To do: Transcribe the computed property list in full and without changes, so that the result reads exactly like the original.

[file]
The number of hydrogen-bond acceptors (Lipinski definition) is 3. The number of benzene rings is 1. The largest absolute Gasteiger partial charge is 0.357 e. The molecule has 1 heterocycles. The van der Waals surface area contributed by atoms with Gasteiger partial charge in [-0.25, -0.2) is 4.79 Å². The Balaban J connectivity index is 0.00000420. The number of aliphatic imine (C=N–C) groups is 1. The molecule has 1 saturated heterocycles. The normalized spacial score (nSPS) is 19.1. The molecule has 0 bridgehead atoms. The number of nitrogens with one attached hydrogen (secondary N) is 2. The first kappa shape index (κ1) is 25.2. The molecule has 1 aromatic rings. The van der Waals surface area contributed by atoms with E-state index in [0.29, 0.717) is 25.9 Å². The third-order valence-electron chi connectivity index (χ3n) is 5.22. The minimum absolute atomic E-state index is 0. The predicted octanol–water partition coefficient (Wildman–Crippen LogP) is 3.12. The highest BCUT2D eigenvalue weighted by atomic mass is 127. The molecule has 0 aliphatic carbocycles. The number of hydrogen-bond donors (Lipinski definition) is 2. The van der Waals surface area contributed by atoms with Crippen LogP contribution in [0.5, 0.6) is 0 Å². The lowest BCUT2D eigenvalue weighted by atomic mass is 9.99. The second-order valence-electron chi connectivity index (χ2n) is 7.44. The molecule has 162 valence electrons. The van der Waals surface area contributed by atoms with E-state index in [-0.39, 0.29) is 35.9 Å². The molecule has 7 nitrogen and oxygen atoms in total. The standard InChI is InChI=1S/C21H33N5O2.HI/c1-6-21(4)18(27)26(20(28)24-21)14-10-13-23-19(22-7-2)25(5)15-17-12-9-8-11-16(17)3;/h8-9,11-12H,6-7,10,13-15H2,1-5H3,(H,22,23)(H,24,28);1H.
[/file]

The number of hydrogen-bond acceptors (Lipinski definition) is 3. The number of benzene rings is 1. The largest absolute Gasteiger partial charge is 0.357 e. The molecule has 1 heterocycles. The van der Waals surface area contributed by atoms with Gasteiger partial charge in [-0.25, -0.2) is 4.79 Å². The Balaban J connectivity index is 0.00000420. The number of aliphatic imine (C=N–C) groups is 1. The molecule has 1 saturated heterocycles. The normalized spacial score (nSPS) is 19.1. The molecule has 0 bridgehead atoms. The number of nitrogens with one attached hydrogen (secondary N) is 2. The first kappa shape index (κ1) is 25.2. The molecule has 1 aromatic rings. The van der Waals surface area contributed by atoms with E-state index in [0.29, 0.717) is 25.9 Å². The third-order valence-electron chi connectivity index (χ3n) is 5.22. The minimum absolute atomic E-state index is 0. The predicted octanol–water partition coefficient (Wildman–Crippen LogP) is 3.12. The highest BCUT2D eigenvalue weighted by atomic mass is 127. The molecule has 0 aliphatic carbocycles. The number of hydrogen-bond donors (Lipinski definition) is 2. The van der Waals surface area contributed by atoms with Crippen LogP contribution in [0.5, 0.6) is 0 Å². The lowest BCUT2D eigenvalue weighted by atomic mass is 9.99. The second-order valence-electron chi connectivity index (χ2n) is 7.44. The molecule has 162 valence electrons. The van der Waals surface area contributed by atoms with E-state index in [-0.39, 0.29) is 35.9 Å². The molecule has 7 nitrogen and oxygen atoms in total. The standard InChI is InChI=1S/C21H33N5O2.HI/c1-6-21(4)18(27)26(20(28)24-21)14-10-13-23-19(22-7-2)25(5)15-17-12-9-8-11-16(17)3;/h8-9,11-12H,6-7,10,13-15H2,1-5H3,(H,22,23)(H,24,28);1H.